The Monkey Murders: A Zigs Carter Case

He could tell before he got to the crime scene that the death would be grisly. It wasn’t a sixth sense he had, and it had nothing to do with the location. He’d been working the Monkey Murders since the first, back in the fall of ’17, and the deaths had always been grisly. He knew this one would be no different.

Detective Ziggy “Zigs” Carter put a hand to his head and squeezed. Something about the murders always gave him a headache. Perhaps it was because of the lack of evidence left by the murderer, perhaps it was because he knew it meant another sleepless night pouring over the details of the scene. But it never mattered how much analyzing he did; the killer was too good. He knew, before he got to the body, that there would be nothing left behind but the mangled corpse of the victim.

It lay face down on the ground. The lights overhead cast a macabre shadow that stretched until it blended in with the surrounding darkness. Zigs pushed past the tape and walked over to the lifeless figure. He winced as a sudden pain shot behind his eye, and his hand reached once more to his head. He shook it off, and looked to the officer already on scene.

“Anybody see anything?” he asked.

The officer shook his head. “No sir, no witnesses. Still waiting on forensics, but you can tell from the lack of color that he’s been dead a while.”

Zigs sniffed and nodded, then squatted down by the corpse. The dead monkey was laying face down, as if in a running pose. Zigs briefly wondered if it had died running from its attacker, or if that’s simply how it had fallen as its life seeped away. There were lacerations across the entire torso, and blood seeped from over a dozen wounds. Zigs’ eyes moved up the body, and focused on the neck. It was obviously where the killing blow had occurred.

Zigs looked at the unfortunate creature, and wondered what the motive could have possibly been. He wondered if it had been quick or if it had struggled. He wondered if the murderer killed from compulsion or from desire. His head began spiraling, as it always did, and he found his thoughts returning down the same avenues they’d been down countless times already. The route led nowhere.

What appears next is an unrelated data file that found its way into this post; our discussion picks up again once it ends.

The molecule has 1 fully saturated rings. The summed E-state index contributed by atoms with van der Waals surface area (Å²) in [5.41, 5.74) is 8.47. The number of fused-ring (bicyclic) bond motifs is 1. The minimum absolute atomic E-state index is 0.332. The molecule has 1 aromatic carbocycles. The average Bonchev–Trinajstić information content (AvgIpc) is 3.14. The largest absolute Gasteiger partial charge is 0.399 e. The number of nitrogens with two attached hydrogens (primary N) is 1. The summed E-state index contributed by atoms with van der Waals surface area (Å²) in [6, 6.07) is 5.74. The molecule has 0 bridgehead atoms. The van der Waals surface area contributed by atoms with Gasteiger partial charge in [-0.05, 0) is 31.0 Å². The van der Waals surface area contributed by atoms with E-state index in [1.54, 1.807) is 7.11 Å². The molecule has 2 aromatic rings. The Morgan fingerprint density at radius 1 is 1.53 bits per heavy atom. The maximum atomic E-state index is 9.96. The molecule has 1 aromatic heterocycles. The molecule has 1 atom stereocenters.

Zigs looked around but already knew the answer. “Any weapon? Anything that can give us a clue?”

“No sir,” replied the officer. “Unless forensics can find some fingerprints or fibers that we can’t see, the site is clean.”

“Just what I was afraid of,” sighed Zigs. There’d been eight murders in half as many months, and he was no closer to the killer now than at the beginning. Zigs was the best Valentine City had, but even his best hadn’t proven good enough. His body surged with anger and he had to fight the desire to take the murder personally.

There wasn’t anything else to see at the scene. He wasn’t going to wait for forensics to come and tell him what he already knew. He looked at the growing crowd of onlookers pushing against the tape. If only they’d been here sooner, if only someone had seen. He glanced at the buildings. There were no security cameras. The only windows appeared to be in the staircases. Unless someone came forward, it’d be impossible to track down any potential witness. The killer had a knack for finding the most secluded spots in the city to do his dirty deeds; intelligence seemed to be the only lead Zigs had.

Zigs made his way back to his cruiser. Chief Weiss had been all over his ass for months about wrapping up the case, and tonight would be no different. She’d ask for leads, she’d ask for results, she’d ask for answers. It made his headache flare up again. When it came to the Monkey Murders, Zigs didn’t know much, but at this moment he knew he needed a drink. He started the car and pulled into the street just as the crime scene unit was arriving.

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